Creating that sense of urgency is also great for targeting fence sitters. Abandoned cart or abandoned browse messages like “the item you have in your cart is almost out of stock” can assist in yielding conversions from members of the audience who are stuck in a decision making loop.

This goes beyond just a CTA in an email or in a paid media campaign, it involves taking a deep dive into consumer behavior and understanding what’s moving the needle. Our team here at RL has continuously provided support to our clients when conducting these types of campaigns. Whether it’s testing subject lines for a national restaurant chain’s promotional emails or figuring out the best CTA for products in a grocery chain’s communications, our goal is to leverage key insights from the data to inform our omnichannel approach for these clients.

Offer Incentives

There is also a higher likelihood for a consumer to take action when they feel like they will receive a reward for doing so. By offering incentives in marketing campaigns such as discounts, free gifts and flash sales, a consumer will be more inclined to interact with the brand whether that be making a purchase or booking a service. Different incentives for different segments gives our clients the ability to get more value from the offers they send.

When working with a restaurant client, Response Labs focused on engaging with consumers who actively dined, but had not yet signed up for the rewards program for this restaurant chain. The rewards program perks, although great, were not enough for some customers to sign up without an incentive. Additionally, we are often faced with situations where giving out more coupons or offers is not financially feasible. When this happens, we work with our client to build the case of how to use offers that are appropriate to the value of the customer. Winning back a high-value customer that has lapsed is worth the $20 off incentive versus a $5 incentive for mid-to-low value customers. The return of bringing back that top customer is worth it.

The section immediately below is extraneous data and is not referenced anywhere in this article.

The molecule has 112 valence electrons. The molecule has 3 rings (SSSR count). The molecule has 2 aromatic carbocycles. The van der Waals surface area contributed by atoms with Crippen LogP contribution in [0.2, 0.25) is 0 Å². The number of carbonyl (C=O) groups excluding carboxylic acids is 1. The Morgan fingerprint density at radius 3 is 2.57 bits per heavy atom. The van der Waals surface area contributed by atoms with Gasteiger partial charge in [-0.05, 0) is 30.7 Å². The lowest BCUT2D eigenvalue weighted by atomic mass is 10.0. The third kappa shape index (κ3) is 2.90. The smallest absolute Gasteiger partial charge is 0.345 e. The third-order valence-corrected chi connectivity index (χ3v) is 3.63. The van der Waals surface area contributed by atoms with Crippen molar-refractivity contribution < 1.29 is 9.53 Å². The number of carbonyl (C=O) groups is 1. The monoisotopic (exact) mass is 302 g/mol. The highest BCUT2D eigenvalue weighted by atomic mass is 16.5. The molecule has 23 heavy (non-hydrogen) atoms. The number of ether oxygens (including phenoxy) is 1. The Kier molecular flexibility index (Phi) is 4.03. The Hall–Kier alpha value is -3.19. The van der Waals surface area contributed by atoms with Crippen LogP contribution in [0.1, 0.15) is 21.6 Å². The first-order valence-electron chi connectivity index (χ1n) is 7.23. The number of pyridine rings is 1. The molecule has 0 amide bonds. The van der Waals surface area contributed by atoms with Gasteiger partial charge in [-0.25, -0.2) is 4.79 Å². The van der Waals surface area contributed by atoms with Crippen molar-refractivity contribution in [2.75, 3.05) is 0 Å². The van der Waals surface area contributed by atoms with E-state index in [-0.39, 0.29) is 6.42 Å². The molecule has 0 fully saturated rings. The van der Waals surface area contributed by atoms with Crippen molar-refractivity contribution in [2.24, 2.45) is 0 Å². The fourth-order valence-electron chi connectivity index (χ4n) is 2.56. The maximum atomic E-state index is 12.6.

We find campaigns like this one often drive noticeable increases in reward member activity and ultimately revenue.

Framing your Messages with Behavioral Economics

In instances where offers aren’t an option, framing is an alternative. Framing focuses on the way in which something is presented to a consumer. The idea of framing is that people are strongly influenced by the way choices are framed or presented.